Raptors fall behind 3-0 in series after loss to Wizards in Washington
WASHINGTON — A Raptors season that started with more promise than any before it is suddenly on the verge of crumbling in epic fashion.
Washington took a 3-0 stranglehold on this first-round series with a 106-99 win on Friday, setting up a potential Raptors finale here at the Verizon Center on Sunday night.
Familiar issues reared their ugly head for this group that never seems to learn — terrible shot selection at inopportune times and an inability to contest three-point shots quickly enough — while their overall shooting suddenly has cratered. The Raptors, the third-most efficient offensive team in the NBA in the regular season, shot just 37.4%.
“We’re struggling. We’re not hitting shots and that’s costing us the series,” said Greivis Vasquez in a sombre locker room. “We haven’t hit shots and they have.”
Particularly Paul Pierce, the future Hall-of-Famer who won the mental game before the series began, and now has won the on-court battle, as well.
As is their way, the Raps fought to the end, but Pierce sank a ridiculous three with a hand in his face after Kyle Lowry had rung off five straight to pull Toronto to within three.
“He’s been doing it since he got in the league,” said a dejected DeMar DeRozan, who saw a 32-point performance go to waste. “He is who he is. Next time, we’ve just got to run him off and finish at the basket.”
Pierce scored 11 of his 18 points in the fourth while Marcin Gortat added 24. A clearly ill Lowry was 5-for-22 for 15 points.
Teams that have fallen behind 3-0 have never rallied, going 0-110.
“Now it’s just win or go home,” said Amir Johnson, arguably the best all-around Raptor on Friday with 14 points, 12 rebounds and only a single missed shot.
When you are up only a bucket after the greatest possible offensive start imaginable, it probably isn’t going to be your night. The Raptors torched the Wizards in the opening quarter, scoring at will behind a franchise playoff record 20 points from DeRozan, but could not stop the home side at the other end.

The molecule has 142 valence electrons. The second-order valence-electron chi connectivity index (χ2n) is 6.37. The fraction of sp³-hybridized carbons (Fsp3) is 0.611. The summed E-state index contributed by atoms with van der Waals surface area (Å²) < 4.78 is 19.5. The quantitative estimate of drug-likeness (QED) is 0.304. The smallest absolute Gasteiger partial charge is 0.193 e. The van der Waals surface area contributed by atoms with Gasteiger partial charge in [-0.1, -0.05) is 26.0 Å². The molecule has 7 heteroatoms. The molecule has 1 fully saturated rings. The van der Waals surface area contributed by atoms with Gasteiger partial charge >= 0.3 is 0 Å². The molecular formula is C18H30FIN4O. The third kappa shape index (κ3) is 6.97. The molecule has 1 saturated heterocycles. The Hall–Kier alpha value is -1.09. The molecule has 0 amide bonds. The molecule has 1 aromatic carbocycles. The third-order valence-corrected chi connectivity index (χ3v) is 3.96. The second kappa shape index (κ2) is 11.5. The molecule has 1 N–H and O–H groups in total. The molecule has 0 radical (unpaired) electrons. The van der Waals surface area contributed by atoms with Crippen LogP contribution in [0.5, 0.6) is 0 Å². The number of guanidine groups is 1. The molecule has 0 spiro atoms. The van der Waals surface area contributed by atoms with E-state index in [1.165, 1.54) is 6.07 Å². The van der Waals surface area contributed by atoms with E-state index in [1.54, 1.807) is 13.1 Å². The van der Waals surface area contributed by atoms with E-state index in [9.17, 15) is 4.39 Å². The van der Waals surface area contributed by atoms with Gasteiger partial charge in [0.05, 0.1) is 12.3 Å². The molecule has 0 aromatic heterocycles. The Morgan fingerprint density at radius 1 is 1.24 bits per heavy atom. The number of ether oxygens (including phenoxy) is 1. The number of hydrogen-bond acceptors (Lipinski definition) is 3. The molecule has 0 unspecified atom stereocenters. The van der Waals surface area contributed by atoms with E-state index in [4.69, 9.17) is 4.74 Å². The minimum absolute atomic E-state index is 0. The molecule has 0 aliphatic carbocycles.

Once the offensive theatrics died down, the Raptors kept it close, but got drilled repeatedly by Pierce, Otto Porter and John Wall.
The Raptors were well aware of the situation they had put themselves in by dropping two straight at home. They knew few people believed they could win the series, let alone this game.
“Let them count us out. At the end of the day, they still have to win two more games,” Lowry had said.
You can bet thousands more were counting out the Raptors after a dreadful second quarter and a soft start to the third, but the visitors got the Wizards into some foul trouble and found a way to stay close.
It sure seemed like the scoreboard was lying. How was it possible that the Raptors trailed by only two through three, what with Lowry shooting 3-for-15, with DeRozan missing 10 straight at one point.
Jonas Valanciunas had a horrid night, Lou Williams joined him and Vasquez couldn’t find the mark either as for once, Washington’s bench was far more effective.
The Raptors persevered, despite making mostly horrible decisions on offence and despite letting Wall once again waltz into the paint and set up open teammates.
Despite clearly fighting a cold, Lowry started off hot, hitting a couple of threes in the first quarter to complement, DeRozan. It didn’t last, of course, but it was a start.
Washington held Toronto to 13 points in the second quarter and led by six at the half, but Toronto closed to within two after 36 minutes.
But as always, a succession of bad shot attempts, mainly by Lowry, stalled momentum.
Pierce hit a three to put Washington up 84-80 with 6:37 remaining, but Patrick Patterson hit a three and Johnson got a dunk, giving the Raptors a brief lead.
Terrence Ross hit a three to tie the game 88-88, but Porter responded with one of his own.
When Porter hit another three after two DeRozan free throws, the Raptors were still in range, but Lowry’s three-point attempt missed badly and Pierce stuck a fork in the Raptors with yet another three-point bomb to stretch the lead to 98-90 with 1:58 remaining.
“It’s a Game 7 for us every single game out now,” Lowry said, barely audible.
There is still a game to be played, but the result of this series is now academic.
Now, fair or not, the countdown on Dwane Casey surely begins. His fate — barring a historic rally — seems highly questionable. That will be the case for many of the Raptors as well.